In 1985, the American Museum of Fly Fishing established the Fly Fishing Hall of Fame Committee (HOFC) and has inducted 70 members who have significantly enhanced the culture of fly fishing.
Here are a few of those people who have contributed to making fly fishing a better part of our lives. —
Joe Brooks [1901–1972 ]
Joe Brooks, the acknowledged dean of international outdoor writing, fly fished every corner of the world. He was the fishing editor of Outdoor Life magazine, featured on ABC’s American Sportsman TV series, wrote thousands of articles and authored ten books including: Trout Fishing, Saltwater Fly Fishing and The Complete Guide to Fishing Across North America.
His teaching generosity was unmatched and his influence is felt by all anglers including such legendary fly fisherman as Lefty Kreh, Stu Apte and Jimmy Albright. Dozens more of today’s greatest anglers have continued to pay forward Joe’s gift of the love of fishing.
Brooks suggested Lefty Kreh start writing about the outdoors for local Maryland papers, taught him to fly fish and pushed him to become the tournament director for the Miami Met Fishing Tournament. When asked what he could do to repay Joe for his kindness and counsel, Joe replied, “Lefty, just share with others what I have shared with you.” According to Lefty Kreh, “Joe Brooks was one of the best known American fly fishermen for many, many years…and my biggest influence”.
Brooks was the Chairman of Fresh Water Committee of the Maryland Fish and Game Association. His interest in youth education blossomed with the founding of the youth educational organization known as The Brotherhood of the Junglecock, a group he remained active in throughout his life.
Brooks believed in starting fly fishermen at a young age and with the assistance of J. Hammond Brown and Frank Burt Smoot, he developed “The Junior Outdoorsman”. It was published by the Maryland Fish and Game Association and was targeted to young boys to teach them about fishing and conservation.
Considered one of the first modern saltwater fly fishing pioneers, Brooks developed the famous “Blonde” design of streamer flies that worked both in fresh and saltwater. He was one of the first to angle for bonefish with a fly and his subsequent articles helped create an entire new fishery in Florida and the Bahamas.
An early advocate for light tackle angling, Joe believed strongly in using lighter leaders and tippets, especially as the technology for manufacturing synthetics was improving. Jimmy Albright said, “Joe was a traditionalist. The notion that you should over-tackle a fish was simply not in the cards.” Therefore, it is not surprising that Joe Brooks would write about the time he fished with Stu Apte off Little Torch Key when Stu caught one of his many world-record tarpon on 16-pound test tippet.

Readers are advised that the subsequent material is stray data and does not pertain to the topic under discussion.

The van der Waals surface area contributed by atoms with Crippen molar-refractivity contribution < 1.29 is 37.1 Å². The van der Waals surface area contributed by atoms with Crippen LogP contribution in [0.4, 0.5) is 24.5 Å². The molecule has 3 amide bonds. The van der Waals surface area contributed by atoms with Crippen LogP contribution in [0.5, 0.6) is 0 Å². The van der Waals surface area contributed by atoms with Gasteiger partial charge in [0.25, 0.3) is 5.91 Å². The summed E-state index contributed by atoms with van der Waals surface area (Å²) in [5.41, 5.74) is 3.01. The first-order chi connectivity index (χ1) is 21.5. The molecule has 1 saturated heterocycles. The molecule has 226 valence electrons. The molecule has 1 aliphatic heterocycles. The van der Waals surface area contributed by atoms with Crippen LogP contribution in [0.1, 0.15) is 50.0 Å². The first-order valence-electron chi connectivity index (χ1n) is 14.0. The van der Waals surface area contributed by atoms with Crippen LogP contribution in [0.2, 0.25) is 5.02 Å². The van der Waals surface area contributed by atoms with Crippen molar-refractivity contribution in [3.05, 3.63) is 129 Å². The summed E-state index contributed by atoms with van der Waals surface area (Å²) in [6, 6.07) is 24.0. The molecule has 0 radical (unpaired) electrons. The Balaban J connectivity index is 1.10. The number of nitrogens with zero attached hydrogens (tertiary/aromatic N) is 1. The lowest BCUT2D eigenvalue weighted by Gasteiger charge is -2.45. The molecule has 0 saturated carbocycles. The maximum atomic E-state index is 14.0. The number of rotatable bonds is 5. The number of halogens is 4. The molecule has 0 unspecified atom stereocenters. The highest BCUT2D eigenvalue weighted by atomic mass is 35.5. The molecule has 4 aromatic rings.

Joe Brooks died of a heart attack at the age of 71, while wading in one of his favorite trout rivers, the Big Hole in Montana, but he is still connected to every fly fisher in the 21st Century and that connection will last forever.
Helen Shaw [1910–2007]
Helen Shaw learned fly fishing from her father when she was a child in Wisconsin. During her senior year of high school, she supported herself as a fly tyer and, by age 20, opened a fly tying business in Sheboygan. Requests to mass-produce flies were turned down because Helen was never willing to sacrifice quality for quantity. Her flies satisfied the needs of some of the most discriminating fly fishers, including President Herbert Hoover, and she came to be known as a most meticulous fly tyer. In 1953 she closed her Wisconsin store and moved to New York to marry Field and Stream art director Herman Kessler. In 1963 they collaborated on Helen’s first book, Fly Tying, and set a new standard in fly tying self-study. Helen did the writing, and Herman, the photography. As a result of this single title, Helen taught thousands to tie flies. Two more books followed, Flies for Fish and Fishermen, and Fly Tying: Materials, Tools, and Techniques. A true pioneer in fly fishing, Helen perfected her craft. She first tied flies for the fish and then for the fisherman.
The American Museum of Fly Fishing was established in 1968 in Manchester, Vermont, to research, preserve, and interpret the treasures of angling history.
The Museum is a repository for and conservator to a collection of thousands of angling and angling-related items. The exhibitions and exhibits produce an evolution of fly fishing dating as far back as the sixteenth century.
Rods, reels, flies, tackle, art, photographs, manuscripts, and books form the Museum’s permanent collection.
4104 Main Street, Manchester, VT 05254
P.O. Box 42, Manchester, VT 05254